FRI. 13 ANAHEIM 7:00 P.M.
Sat. 14 at St. Louis 7:00 p.m.
Tue. 17 at Nashville 7:00 p.m.
THUR. 19 WASHINGTON 7:00 P.M.
SAT. 21 ST. LOUIS 1:00 P.M.
Mon. 23 at Toronto 6:30 p.m.
Tue. 24 at N.Y. Islanders 6:00 p.m.
FRI. 27 CALGARY 7:00 P.M.
SAT. 28 LOS ANGELES 7:00 P.M.
THUR. 2 N.Y. RANGERS 7:00 P.M.
SAT. 4 DETROIT 6:00 P.M.
MON. 6 WINNIPEG 7:00 P.M.
Tue. 7 at Chicago 7:30 p.m.
Thur. 9 at Nashville 7:00 p.m.
Sat. 11 at St. Louis 6:30 p.m.
The NHL has implemented a significant change from last year regarding the free-agent interview period that begins next Wednesday.
In a memo sent yesterday to all teams and subsequently forwarded by the NHL Players’ Association to all agents, the league will now allow clubs and agents to discuss general parameters of a potential contract for a pending restricted and unrestricted free agent.
Last year if you remember, Commissioner Gary Bettman sent a last-second memo reminding clubs that they could not discuss contract parameters at all during the interview period prior to free agency, which begins this year on July 1.
In the June 18 memo (read over the phone to me by an agent), the league states, “After discussions with a number of general managers, we have revised and hopefully clarified with regard to last summer the permissible parameters of player contract and communication during the applicable interview periods.
“Please be advised that clubs are permitted to discuss the potential interest in as well as general parameters of a potential future contractual relationship with another club’s pending RFA or UFA during the applicable interview periods. The clubs may not enter any agreements or make any binding offers, promises, … oral or written concerning the terms of a potential SPC (standard players contract) with another club’s pending RFA or UFA.”
So in other words, teams and agents can now discuss the general parameters of a deal, as in, “I’ll be looking for a seven-year deal at around $5 million annually,” etc., meaning now players and agents at least know where each other is at heading into July 1 and know who’s in the game and who isn’t.
Last year, there seemed to be confusion where nobody had any idea of what could and couldn’t be discussed during the interview period. Some teams/agents apparently followed the rules, some teams didn’t, which created a conundrum that ticked off the teams that did follow the rules.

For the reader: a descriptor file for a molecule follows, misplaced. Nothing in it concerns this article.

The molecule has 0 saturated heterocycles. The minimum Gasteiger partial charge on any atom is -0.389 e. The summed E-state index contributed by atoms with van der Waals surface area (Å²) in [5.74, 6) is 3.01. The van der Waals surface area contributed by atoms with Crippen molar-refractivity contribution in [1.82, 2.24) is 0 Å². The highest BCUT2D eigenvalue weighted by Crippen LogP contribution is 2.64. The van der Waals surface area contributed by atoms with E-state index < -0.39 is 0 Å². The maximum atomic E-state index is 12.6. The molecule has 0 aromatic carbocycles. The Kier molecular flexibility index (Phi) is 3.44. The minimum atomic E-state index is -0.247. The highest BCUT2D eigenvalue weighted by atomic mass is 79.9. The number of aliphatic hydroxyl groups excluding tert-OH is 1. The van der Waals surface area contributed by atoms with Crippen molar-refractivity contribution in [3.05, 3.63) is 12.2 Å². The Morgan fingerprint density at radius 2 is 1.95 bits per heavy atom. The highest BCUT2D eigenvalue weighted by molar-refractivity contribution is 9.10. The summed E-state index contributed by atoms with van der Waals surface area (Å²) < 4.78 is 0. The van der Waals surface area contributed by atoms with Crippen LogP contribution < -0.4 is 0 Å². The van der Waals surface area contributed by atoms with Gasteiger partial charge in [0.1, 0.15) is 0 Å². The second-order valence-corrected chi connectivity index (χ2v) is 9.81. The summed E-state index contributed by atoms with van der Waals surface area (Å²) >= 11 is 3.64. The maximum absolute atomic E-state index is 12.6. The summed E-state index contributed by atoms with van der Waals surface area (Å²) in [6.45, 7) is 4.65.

It’ll be interesting to see if this revision leads to some quick deals as free agency opens July 1.
This revision could also be potentially significant for a team like the Wild. Minnesota would love to find a way to add a scoring forward and a defenseman this summer. It probably can’t achieve both though IF both players it targets want long-term, lucrative contracts.
But if GM Chuck Fletcher learns prior to free agency that one of the players he covets would be interested in a short-term deal, it may allow Fletcher to fill two holes by extending a long-term offer to somebody else, maybe a defenseman.
So, that’s the good part of this NHL revision. Fletcher can now at least discuss general parameters to any potential deal with any potential free agent he covets to figure out what things the Wild may or may not be able to accomplish in free agency.
As I wrote the other day, the Wild would like to fill multiple holes this summer, but it also has to make sure it can re-sign all of its restricted free agents the next two summers. So it wants to be, as Fletcher said, “mindful,” with any long-term deal it gives out to an unrestricted free agent.
This summer, Nino Niederreiter, Darcy Kuemper, Justin Fontaine and Jason Zucker are restricted free agents that need to be re-signed. Next summer is the biggee when Mikael Granlund, Charlie Coyle, Erik Haula, Jonas Brodin, Marco Scandella and Christian Folin can all be restricted free agents (some may receive contract extensions later this summer or into next season, Fletcher has said previously).